Good and Plenty

Good and Plenty: The Creative Successes of American Arts Funding

Tyler Cowen
Copyright Date: 2006
Pages: 208
https://www.jstor.org/stable/j.ctt7sn1c
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  • Book Info
    Good and Plenty
    Book Description:

    Americans agree about government arts funding in the way the women in the old joke agree about the food at the wedding: it's terrible--and such small portions! Americans typically either want to abolish the National Endowment for the Arts, or they believe that public arts funding should be dramatically increased because the arts cannot survive in the free market. It would take a lover of the arts who is also a libertarian economist to bridge such a gap. Enter Tyler Cowen. In this book he argues why the U.S. way of funding the arts, while largely indirect, results not in the terrible and the small but inGood and Plenty--and how it could result in even more and better.

    Few would deny that America produces and consumes art of a quantity and quality comparable to that of any country. But is this despite or because of America's meager direct funding of the arts relative to European countries? Overturning the conventional wisdom of this question, Cowen argues that American art thrives through an ingenious combination of small direct subsidies and immense indirect subsidies such as copyright law and tax policies that encourage nonprofits and charitable giving. This decentralized and even somewhat accidental--but decidedly not laissez-faire--system results in arts that are arguably more creative, diverse, abundant, and politically unencumbered than that of Europe.

    Bringing serious attention to the neglected issue of the American way of funding the arts,Good and Plentyis essential reading for anyone concerned about the arts or their funding.

    eISBN: 978-1-4008-2700-8
    Subjects: Business

Table of Contents

  1. Front Matter
    (pp. i-iv)
  2. Table of Contents
    (pp. v-vi)
  3. Acknowledgments
    (pp. vii-x)
  4. 1. Warring Perspectives
    (pp. 1-30)

    Many of my conservative and libertarian friends find government funding for the arts unacceptable. They note that after the so-called “Gingrich revolution” of 1994, “we were not even able to get rid of the NEA.” They speak of the NEA (National Endowment for the Arts) as the lowest of lows, the one government program that has no justification whatsoever. If such an obvious basket case could survive a conservative Republican Congress, how we can ever hope to rein in government spending?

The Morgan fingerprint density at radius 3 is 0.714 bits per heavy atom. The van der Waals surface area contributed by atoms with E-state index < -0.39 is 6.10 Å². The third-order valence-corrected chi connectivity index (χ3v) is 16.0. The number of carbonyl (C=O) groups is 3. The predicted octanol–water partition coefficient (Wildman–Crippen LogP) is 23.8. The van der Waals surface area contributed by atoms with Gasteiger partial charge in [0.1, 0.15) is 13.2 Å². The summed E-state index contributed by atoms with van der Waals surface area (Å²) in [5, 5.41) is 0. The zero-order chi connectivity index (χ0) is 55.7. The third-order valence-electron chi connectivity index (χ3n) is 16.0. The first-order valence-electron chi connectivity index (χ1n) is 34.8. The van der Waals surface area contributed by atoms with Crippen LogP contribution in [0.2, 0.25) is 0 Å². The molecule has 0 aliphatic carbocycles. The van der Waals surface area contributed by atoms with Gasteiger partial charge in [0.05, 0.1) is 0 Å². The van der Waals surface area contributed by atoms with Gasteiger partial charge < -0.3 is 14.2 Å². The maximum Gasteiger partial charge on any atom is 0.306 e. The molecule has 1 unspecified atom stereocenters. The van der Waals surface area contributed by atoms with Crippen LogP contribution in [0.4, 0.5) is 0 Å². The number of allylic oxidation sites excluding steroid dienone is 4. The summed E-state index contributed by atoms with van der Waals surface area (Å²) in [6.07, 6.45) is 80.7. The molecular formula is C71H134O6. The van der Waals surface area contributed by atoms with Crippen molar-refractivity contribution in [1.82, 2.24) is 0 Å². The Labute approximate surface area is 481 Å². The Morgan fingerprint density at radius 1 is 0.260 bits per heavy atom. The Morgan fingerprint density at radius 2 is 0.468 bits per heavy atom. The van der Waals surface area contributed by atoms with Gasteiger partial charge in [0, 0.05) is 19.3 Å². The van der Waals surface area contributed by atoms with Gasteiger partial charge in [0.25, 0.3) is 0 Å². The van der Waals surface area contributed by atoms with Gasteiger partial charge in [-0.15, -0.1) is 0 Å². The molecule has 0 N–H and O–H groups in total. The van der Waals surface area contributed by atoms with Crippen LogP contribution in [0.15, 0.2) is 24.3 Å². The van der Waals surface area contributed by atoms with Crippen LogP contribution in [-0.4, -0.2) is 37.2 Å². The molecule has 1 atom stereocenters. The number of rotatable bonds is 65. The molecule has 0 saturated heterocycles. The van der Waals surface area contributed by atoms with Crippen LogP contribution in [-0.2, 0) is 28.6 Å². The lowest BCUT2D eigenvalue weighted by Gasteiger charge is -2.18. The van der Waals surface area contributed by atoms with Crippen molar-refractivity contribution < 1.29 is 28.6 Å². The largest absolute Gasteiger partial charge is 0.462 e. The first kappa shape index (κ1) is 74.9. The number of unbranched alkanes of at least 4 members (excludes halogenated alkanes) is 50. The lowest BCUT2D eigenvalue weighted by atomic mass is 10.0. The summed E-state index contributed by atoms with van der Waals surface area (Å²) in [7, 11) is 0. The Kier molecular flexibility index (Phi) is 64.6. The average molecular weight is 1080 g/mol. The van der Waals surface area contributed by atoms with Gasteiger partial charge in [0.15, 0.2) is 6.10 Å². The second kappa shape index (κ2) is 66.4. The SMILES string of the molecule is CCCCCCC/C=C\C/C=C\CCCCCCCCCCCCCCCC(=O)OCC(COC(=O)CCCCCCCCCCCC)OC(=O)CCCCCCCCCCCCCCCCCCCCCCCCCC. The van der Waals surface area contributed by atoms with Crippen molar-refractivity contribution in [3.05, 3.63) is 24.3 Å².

Most of my arts friends take the contrary political position. They assume that any art lover will favor higher...

  5. 2. Indirect Subsidies: The Genius of the American System
    (pp. 31-64)

    American arts subsidies frequently come in disguised form, but they are effective nonetheless. The genius of the American system is to get most arts support off the direct public books. Instead it encourages competition for funds and the proliferation of the intermediate institutions that constitute civil society.

    U.S. policy is based on indirect subsidies to the arts, rather than direct subsidies. Direct subsidies occur when governmental agencies write checks to artists or art institutions. An indirect subsidy arises when government policy somehow influences relative prices, or relative returns, to encourage the production of art. As we will see, “indirect” subsidies...

  6. 3. Direct Subsidies: Are They Too Conservative?
    (pp. 65-100)

    Direct subsidies to the arts have two potential major rationales. First, the NEA and other governmental institutions might act as venture capitalists to stimulate new artistic ideas. They would seek out new and untried artists, with the hope of picking winners. The Work Projects Administration (WPA) of Roosevelt’s New Deal served this function. Such policies may be based on the idea that the market does a poor job in evaluating new artists, or on the simple belief that more new art is a good thing. Policies of this kind would respond to the decentralization argument, namely the need to provide...

  7. 4. Copyright and the Future of Decentralized Incentives
    (pp. 101-132)

    So far we have focused on subsidies, but the legal framework of markets is no less important for the arts. After all, many people believe that large corporations—and not government—are the true threat to decentralized American artistic creativity. So do current market institutions promote a flowering of diverse visions? And how can we expect our cultural landscape to evolve on the corporate side?

    Today the biggest spur for cultural decentralization has been the Internet. Most obviously, the Internet lowers the costs of market entry. Cultural suppliers can sidestep intermediaries and reach consumers directly. For instance many artists give...

  8. 5. Toward a Beautiful and Liberal Future
    (pp. 133-152)

    Policy recommendations are problematic when values conflict. Nonetheless if I imagine myself asked to write short advice for an American presidential candidate, and forced to make the difficult judgments, I would offer the following ten points:

    1. The best arts policy stimulates creative discovery more generally. This implies a strong economy, numerous and diverse sources of decentralized funding for creative enterprise, and sensible policies toward science, technology, and education. U.S. policy should not be designed to target any narrow notion of art. Many of the biggest arts policy successes are accidents. That being said, they arise from the presence of...

  9. Notes
    (pp. 153-168)
  10. References
    (pp. 169-188)
  11. Index
    (pp. 189-196)